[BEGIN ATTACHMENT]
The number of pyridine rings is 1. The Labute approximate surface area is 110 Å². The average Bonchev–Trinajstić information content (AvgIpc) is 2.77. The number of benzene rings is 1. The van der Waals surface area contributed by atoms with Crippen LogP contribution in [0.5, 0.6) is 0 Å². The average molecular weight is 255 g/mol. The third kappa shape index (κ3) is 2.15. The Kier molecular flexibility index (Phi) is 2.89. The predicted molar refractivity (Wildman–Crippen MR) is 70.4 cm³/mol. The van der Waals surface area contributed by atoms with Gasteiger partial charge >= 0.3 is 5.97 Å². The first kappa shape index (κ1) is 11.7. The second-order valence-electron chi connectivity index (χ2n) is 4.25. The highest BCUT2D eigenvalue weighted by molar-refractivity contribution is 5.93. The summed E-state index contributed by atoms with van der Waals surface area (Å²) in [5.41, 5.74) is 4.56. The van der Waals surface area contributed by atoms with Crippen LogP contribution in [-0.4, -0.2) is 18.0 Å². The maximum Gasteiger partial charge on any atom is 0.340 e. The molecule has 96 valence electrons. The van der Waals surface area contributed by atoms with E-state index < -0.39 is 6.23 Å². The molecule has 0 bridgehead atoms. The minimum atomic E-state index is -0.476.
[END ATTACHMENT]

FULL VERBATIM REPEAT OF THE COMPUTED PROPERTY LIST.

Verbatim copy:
The number of pyridine rings is 1. The Labute approximate surface area is 110 Å². The average Bonchev–Trinajstić information content (AvgIpc) is 2.77. The number of benzene rings is 1. The van der Waals surface area contributed by atoms with Crippen LogP contribution in [0.5, 0.6) is 0 Å². The average molecular weight is 255 g/mol. The third kappa shape index (κ3) is 2.15. The Kier molecular flexibility index (Phi) is 2.89. The predicted molar refractivity (Wildman–Crippen MR) is 70.4 cm³/mol. The van der Waals surface area contributed by atoms with Gasteiger partial charge >= 0.3 is 5.97 Å². The first kappa shape index (κ1) is 11.7. The second-order valence-electron chi connectivity index (χ2n) is 4.25. The highest BCUT2D eigenvalue weighted by molar-refractivity contribution is 5.93. The summed E-state index contributed by atoms with van der Waals surface area (Å²) in [5.41, 5.74) is 4.56. The van der Waals surface area contributed by atoms with Crippen LogP contribution in [-0.4, -0.2) is 18.0 Å². The maximum Gasteiger partial charge on any atom is 0.340 e. The molecule has 96 valence electrons. The van der Waals surface area contributed by atoms with E-state index < -0.39 is 6.23 Å². The molecule has 0 bridgehead atoms. The minimum atomic E-state index is -0.476.